Be Like Us and We Will Like You Maybe
The mother sits on the side of the couch that the mother always sits on. The long weight of her has bent the couch cushion into a shallow V shape. Sofa, she thinks. Her daughter is forever telling her not to say ‘couch,’ that only rural people say ‘couch’ and ‘crick.’ Her daughter cares very deeply about these things.
The mother is impatient. She half-watches her daughter taking down a message and half-watches Anderson Cooper saving babies on the television. She clears her throat. Twice.
The daughter pauses, phone in hand; she pretends to be sardonic. Well, she says. He hasn’t been eaten by sharks or sucked out of an airplane window or shot with a spear gun. Which is what we all expected, yes?
The mother sighs. So, what then?
The daughter reads from her notes. He drowned, mother. Heart attack in the pool. He was not alone, of course. She rolls her eyes, says into the phone, yes, thank you. We’ll be in touch. Yes, yes, you too. Goodbye.
The young one? The Mexican woman?
Cuban, mother. She’s Cuban. The daughter frowns at her expensive wristwatch. I have to get going, she says. Will you be okay?
No, says the mother. Did you tell your sister?
Ha, laughs the daughter without laughing. Ha, ha, ha. Her sister has been missing in mind forever, missing in body for years. No one can find her, but their mother seems to think the daughter has a telephone in her head, a direct line to the sister that lives on the moon.
Go, says the mother. Anderson Cooper is smiling at the viewers, and he’s holding up a small child like a bowling trophy. She’s safe now, he says. He is so reassuring.
After her daughter has left she picks up the pad, reads her daughter’s neat, angry notes scattered like shouts across the page. DAD, thunders the notepad. HEART IN SWIM POOL! AND GOOD!! WHAT ABOUT HOUSE? FIND OUT!!! The last sentence—the extreme imperative—underlined three times.
I don’t want the house, the mother tells Anderson Cooper.
I know, he says, I know. You never want anything, do you? He approaches the couch, begins removing the rubble that surrounds the mother, as if she were a small child to be salvaged. Remain seated, he says courteously. Be saved.
The sister doesn’t live on the moon. But she might as well. She lives on the 41st floor of an enormous building, in a tiny apartment surrounded by quiet carpets and nice older couples. They bake her cookies and brownies and bread and tell her to eat, eat. She eats but can’t swallow, speaks but can’t spit out the words. They clog like the food in her throat and it always reminds her of how she tried but couldn’t wedge her fingers between the nylon and her neck, the way they always do on TV. It was dark and she couldn’t see, but she managed, just before the sirens sounded, to put a long deep scratch down the side of his face.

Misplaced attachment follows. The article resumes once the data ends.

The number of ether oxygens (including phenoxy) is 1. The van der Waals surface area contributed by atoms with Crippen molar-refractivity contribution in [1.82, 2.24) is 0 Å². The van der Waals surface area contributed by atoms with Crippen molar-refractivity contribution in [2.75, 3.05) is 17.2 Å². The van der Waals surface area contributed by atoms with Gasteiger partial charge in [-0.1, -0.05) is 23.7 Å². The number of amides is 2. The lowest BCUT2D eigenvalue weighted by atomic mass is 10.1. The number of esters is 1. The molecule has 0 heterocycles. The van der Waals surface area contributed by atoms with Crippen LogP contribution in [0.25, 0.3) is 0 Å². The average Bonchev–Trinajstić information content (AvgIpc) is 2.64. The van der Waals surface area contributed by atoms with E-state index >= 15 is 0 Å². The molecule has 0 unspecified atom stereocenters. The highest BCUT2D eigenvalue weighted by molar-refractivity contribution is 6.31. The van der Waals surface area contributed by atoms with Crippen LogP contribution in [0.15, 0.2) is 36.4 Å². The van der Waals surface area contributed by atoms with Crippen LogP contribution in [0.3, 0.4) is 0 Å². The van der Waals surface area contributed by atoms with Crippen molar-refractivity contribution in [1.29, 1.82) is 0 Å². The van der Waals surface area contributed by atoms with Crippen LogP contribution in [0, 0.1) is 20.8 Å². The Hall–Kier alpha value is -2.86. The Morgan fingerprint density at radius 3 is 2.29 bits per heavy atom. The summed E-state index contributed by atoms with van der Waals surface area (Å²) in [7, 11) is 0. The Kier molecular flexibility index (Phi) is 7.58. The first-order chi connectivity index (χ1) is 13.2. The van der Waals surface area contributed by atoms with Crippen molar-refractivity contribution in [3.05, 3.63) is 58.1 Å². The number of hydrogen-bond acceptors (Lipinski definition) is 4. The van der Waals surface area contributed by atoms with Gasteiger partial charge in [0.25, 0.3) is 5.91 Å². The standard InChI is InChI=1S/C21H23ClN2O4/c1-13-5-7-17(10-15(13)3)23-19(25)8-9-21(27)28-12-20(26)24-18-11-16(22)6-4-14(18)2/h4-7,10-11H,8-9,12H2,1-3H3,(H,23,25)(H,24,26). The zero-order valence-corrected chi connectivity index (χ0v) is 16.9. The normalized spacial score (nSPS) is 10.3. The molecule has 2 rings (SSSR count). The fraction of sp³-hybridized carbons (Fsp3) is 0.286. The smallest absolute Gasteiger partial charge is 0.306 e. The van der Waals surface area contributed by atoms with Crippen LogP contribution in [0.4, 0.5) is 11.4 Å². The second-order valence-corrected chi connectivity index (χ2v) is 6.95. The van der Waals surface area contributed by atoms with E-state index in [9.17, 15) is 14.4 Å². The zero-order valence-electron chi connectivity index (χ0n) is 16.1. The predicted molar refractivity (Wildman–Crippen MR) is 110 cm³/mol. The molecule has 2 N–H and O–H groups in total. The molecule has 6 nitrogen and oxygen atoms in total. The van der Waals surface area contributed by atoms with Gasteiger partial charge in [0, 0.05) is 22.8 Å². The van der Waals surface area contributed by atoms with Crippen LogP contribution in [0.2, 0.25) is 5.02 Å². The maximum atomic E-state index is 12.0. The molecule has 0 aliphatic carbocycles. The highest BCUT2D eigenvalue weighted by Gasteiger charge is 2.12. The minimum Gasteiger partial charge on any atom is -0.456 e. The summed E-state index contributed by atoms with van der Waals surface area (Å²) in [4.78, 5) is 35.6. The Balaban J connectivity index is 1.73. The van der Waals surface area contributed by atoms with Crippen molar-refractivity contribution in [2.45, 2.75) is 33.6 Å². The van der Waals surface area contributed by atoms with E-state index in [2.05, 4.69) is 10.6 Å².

Here on the 41st floor, men sometimes shimmer into being, like dreams skating soundlessly through the apartment. She meets them all with calm posture, violent headaches. She knows she is supposed to be enjoying her youth and her body and men in her youthful body. But every man that appears, her eyes linger on his cheeks. She brings only beardless men to bed.
Late at night when they are sleeping, she licks her finger and scrubs hard at their skin, just to be sure. Just to be certain of the smooth terrain.
The daughter finds it is getting harder to say no. The world keeps asking, and she is, if not kind, at least polite. She has been brought up to believe refusal as rude as spitting. So she caves at last and says, fine. Fine. I’ll make a baby. Because the approval of the world is important to her. The world’s approval tastes like chocolate cake with butter cream frosting, which is after all her favorite kind.
So she heads down to the basement, drags out the dinged-up toolbox, sets up the sawhorses and puts plastic over the floor. She straps on her safety goggles and makes sure the cats are locked out, so they won’t get curious about the circular saw. Then she switches on the power and picks up her tools, and she builds that baby.
She builds him out of pine, with a toggle up the middle so he’ll stand up straight. She hammers blocks into the corners of the boards to hold him together. Then she nails unbleached muslin to his frame, and uses waterproof paints to give him her black hair, her brown eyes, her small stubby hands and her mauve-and-white skin. She paints some baby clothes on him for decency, of course: blue coveralls with yellow ducks lined up across the front, and a navy t-shirt matched with navy socks and navy plaid boaters. She sets him up in the front window, so the world can see him and know he is perfect and hers.
But the cats don’t like him there. They keep nosing at him and scratching his back with their claws, until his supports finally go and he falls to the floor in a flat cloud of sawdust. The cats take turns peeing on the baby’s mauve-and-white face until it is mauve-and-white-and-goldenrod instead.
The daughter watches, disgusted. The baby doesn’t cry or laugh or move. What kind of baby is this? The daughter looks out the window and sees the world pointing, calling names, laughing at the woman who couldn’t make a baby that would last. The daughter wonders what it would be like to love a thing you made, a thing that was you in so many ways and yet not you in all the ways that matter most. She wonders what it would be like, to live with love. To live with even just the hope of something like it.
Amber Sparks’s work has recently appeared or is forthcoming in New York Tyrant, PANK, Everyday Genius, Unsaid, Wigleaf, The Collagist, and various other publications. She is also the fiction editor for Emprise Review, and can be found online at www.ambernoellesparks.com.